When studying Ancient Egyptian history, one can clearly see a distinction between two separate geographical units. The first is known as Upper Egypt, the strip of land, on both sides of the Nile Valley, that extends from modern-day Aswan to the area between El-Aiyat and Zawyet Dahshur (south of modern-day Cairo). The second is known as Lower Egypt, the fertile area known as the Nile Delta which stretches between El-Aiyat and Zawyet Dahshur and the Mediterranean Sea. Of course the reason the Upper Egypt (South) is named thus is because of the Nile which origin is located in Africa, though where exactly is yet unknown (Rwanda or Burundi?). This is opposite of what one think for according to the map it should be the other way around, south being lower and north being upper. However, the Egyptians named the areas thus according to the direction of the Nile, therefore, upper is lower and lower is upper.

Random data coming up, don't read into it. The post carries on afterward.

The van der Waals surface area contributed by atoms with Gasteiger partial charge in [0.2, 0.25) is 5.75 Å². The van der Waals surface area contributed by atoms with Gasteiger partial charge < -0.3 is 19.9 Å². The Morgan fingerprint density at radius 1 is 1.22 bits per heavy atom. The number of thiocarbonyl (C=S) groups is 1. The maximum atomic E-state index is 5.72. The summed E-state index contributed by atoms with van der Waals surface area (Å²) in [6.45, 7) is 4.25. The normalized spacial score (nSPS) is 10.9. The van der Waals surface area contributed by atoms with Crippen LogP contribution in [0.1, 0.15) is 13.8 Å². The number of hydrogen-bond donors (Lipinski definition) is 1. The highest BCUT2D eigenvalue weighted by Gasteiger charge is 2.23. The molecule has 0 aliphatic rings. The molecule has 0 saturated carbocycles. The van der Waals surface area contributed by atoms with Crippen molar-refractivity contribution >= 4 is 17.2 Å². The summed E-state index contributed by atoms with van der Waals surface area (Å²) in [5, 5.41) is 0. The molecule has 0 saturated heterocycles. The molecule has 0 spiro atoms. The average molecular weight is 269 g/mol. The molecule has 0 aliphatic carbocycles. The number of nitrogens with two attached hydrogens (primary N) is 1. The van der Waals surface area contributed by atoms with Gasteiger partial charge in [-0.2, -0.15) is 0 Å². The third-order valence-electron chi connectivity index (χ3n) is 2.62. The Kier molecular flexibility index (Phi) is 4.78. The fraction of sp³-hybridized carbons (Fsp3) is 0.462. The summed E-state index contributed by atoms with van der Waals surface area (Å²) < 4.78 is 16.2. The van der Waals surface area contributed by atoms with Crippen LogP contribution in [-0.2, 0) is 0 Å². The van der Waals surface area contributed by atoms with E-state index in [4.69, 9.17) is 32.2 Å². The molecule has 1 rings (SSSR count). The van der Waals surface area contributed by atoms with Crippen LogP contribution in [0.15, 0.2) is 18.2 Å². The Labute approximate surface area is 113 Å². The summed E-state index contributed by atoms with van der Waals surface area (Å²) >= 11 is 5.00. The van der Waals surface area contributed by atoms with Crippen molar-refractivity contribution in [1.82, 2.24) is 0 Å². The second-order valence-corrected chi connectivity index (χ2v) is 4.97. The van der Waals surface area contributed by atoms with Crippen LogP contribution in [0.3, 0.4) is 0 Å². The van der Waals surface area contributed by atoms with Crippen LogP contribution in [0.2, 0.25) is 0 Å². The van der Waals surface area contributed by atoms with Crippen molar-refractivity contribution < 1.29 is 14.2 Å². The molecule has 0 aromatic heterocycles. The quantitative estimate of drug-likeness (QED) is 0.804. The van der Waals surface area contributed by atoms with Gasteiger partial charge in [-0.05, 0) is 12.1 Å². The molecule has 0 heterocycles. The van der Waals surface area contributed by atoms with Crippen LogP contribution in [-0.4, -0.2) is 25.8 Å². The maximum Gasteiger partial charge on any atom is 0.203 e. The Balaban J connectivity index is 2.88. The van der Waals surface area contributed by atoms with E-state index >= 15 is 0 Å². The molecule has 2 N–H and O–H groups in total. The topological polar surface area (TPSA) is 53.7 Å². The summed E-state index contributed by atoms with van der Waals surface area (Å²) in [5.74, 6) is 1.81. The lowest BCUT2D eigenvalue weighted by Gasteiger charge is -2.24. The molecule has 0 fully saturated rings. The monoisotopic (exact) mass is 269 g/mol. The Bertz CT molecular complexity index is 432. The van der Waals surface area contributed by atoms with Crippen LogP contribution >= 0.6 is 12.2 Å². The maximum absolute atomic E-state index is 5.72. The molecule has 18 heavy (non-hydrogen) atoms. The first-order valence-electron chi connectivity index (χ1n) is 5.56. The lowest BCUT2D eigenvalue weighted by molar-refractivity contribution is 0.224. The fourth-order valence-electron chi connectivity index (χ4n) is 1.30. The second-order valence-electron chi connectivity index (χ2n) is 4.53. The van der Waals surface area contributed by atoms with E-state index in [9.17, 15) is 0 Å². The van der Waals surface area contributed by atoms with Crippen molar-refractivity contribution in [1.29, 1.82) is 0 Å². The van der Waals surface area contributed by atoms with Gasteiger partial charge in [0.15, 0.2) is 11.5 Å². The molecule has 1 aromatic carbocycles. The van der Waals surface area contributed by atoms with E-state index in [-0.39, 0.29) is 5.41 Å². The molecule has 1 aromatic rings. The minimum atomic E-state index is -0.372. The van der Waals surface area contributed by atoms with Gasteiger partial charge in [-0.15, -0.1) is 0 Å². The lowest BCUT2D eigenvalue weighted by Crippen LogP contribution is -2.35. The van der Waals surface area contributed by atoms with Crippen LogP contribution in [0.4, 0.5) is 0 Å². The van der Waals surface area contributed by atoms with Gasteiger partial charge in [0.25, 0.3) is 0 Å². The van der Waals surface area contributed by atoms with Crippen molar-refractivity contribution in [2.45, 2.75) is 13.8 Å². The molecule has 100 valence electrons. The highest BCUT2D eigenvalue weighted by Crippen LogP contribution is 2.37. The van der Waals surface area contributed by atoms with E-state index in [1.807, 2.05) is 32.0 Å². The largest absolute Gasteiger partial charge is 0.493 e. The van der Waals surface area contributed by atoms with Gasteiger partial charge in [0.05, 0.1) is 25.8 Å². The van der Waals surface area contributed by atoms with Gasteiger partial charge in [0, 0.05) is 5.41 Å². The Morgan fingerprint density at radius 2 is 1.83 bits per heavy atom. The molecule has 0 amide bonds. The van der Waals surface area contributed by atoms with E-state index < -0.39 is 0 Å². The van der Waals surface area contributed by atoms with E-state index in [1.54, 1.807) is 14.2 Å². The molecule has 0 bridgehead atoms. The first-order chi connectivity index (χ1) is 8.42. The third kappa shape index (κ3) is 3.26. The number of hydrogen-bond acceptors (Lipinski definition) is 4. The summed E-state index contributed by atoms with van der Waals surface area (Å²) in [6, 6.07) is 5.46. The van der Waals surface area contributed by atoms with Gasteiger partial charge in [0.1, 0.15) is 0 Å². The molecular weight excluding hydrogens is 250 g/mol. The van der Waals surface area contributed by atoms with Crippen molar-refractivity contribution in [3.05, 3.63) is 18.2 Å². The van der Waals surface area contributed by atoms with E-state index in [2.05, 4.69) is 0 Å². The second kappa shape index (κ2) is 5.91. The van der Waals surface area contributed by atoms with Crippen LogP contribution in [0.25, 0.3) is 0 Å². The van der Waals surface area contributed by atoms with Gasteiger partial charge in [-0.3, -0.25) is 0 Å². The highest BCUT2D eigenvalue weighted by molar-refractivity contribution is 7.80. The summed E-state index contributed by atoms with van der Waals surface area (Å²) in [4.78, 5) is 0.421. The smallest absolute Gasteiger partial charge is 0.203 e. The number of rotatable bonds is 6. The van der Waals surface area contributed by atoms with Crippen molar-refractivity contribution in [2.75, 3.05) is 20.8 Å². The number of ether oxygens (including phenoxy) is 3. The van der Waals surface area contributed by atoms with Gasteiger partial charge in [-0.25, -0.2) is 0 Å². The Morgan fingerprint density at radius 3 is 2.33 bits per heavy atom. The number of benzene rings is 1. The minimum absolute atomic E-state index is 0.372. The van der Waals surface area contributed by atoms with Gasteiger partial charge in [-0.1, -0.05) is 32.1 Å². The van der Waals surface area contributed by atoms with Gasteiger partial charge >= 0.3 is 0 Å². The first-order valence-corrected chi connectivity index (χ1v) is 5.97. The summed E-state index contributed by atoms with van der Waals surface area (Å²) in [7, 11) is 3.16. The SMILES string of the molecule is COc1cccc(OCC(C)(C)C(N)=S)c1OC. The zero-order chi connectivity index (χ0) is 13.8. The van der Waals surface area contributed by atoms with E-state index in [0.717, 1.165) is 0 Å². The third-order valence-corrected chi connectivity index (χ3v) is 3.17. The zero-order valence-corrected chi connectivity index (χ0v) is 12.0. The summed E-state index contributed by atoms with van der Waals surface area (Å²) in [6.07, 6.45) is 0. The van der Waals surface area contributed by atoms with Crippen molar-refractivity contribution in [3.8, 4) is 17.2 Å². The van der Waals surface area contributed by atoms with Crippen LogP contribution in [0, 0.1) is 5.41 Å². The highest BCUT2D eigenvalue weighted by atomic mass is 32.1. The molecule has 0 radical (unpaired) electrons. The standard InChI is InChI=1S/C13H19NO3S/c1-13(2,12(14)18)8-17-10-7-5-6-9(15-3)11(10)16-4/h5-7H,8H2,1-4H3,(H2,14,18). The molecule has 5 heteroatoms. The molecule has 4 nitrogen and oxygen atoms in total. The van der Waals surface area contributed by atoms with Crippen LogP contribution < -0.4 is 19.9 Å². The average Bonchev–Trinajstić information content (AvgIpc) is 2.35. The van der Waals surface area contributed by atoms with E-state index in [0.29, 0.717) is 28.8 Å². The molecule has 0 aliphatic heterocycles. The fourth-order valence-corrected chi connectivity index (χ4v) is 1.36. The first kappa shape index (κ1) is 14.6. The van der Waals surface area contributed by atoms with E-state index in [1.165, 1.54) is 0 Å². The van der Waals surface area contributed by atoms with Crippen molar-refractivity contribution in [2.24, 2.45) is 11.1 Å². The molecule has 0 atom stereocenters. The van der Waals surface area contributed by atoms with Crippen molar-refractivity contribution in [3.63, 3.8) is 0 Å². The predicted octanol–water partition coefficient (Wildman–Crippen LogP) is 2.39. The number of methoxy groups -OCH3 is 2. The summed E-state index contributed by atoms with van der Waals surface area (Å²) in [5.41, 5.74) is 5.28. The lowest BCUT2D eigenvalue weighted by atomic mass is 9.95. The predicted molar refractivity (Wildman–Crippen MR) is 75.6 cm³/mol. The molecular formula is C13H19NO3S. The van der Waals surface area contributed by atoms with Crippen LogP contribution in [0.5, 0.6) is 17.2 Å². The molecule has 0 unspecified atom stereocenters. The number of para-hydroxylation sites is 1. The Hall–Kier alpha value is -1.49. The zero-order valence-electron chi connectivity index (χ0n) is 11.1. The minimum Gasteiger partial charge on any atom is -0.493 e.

The Nile is the longest river in the world and its soil is very fertile. That is the only reason that humans were able to settle in Egypt, where they first built their homes and where they derived their mythologies, ideas and technologies. It was in this situation that king Scorpion and Narmer were born, and they, like many other leaders throughout Ancient Egyptian history, sought to unite the two Egypts under their rule.
It is unknown when exactly members of the human species began to settle the Valley of the Nile, but lets just say it was a long time ago (c. 900,000 years ago). Already at this time there was a difference between what is now known as Upper and Lower Egypt. Differences between the two Egypts can be found in the techniques of stone-making, pottery manufacture, and the production of flint tools and weapons. The archaeological remains from the northern culture, known as Faiyum A, indicate that it was more advanced than its southern counterpart, the Badarian culture. Also, the Faiyum A culture continued to obtain a greater percentage of their food by hunting and fishing for it, as opposed to the Badarian culture who dealt mainly with agriculture.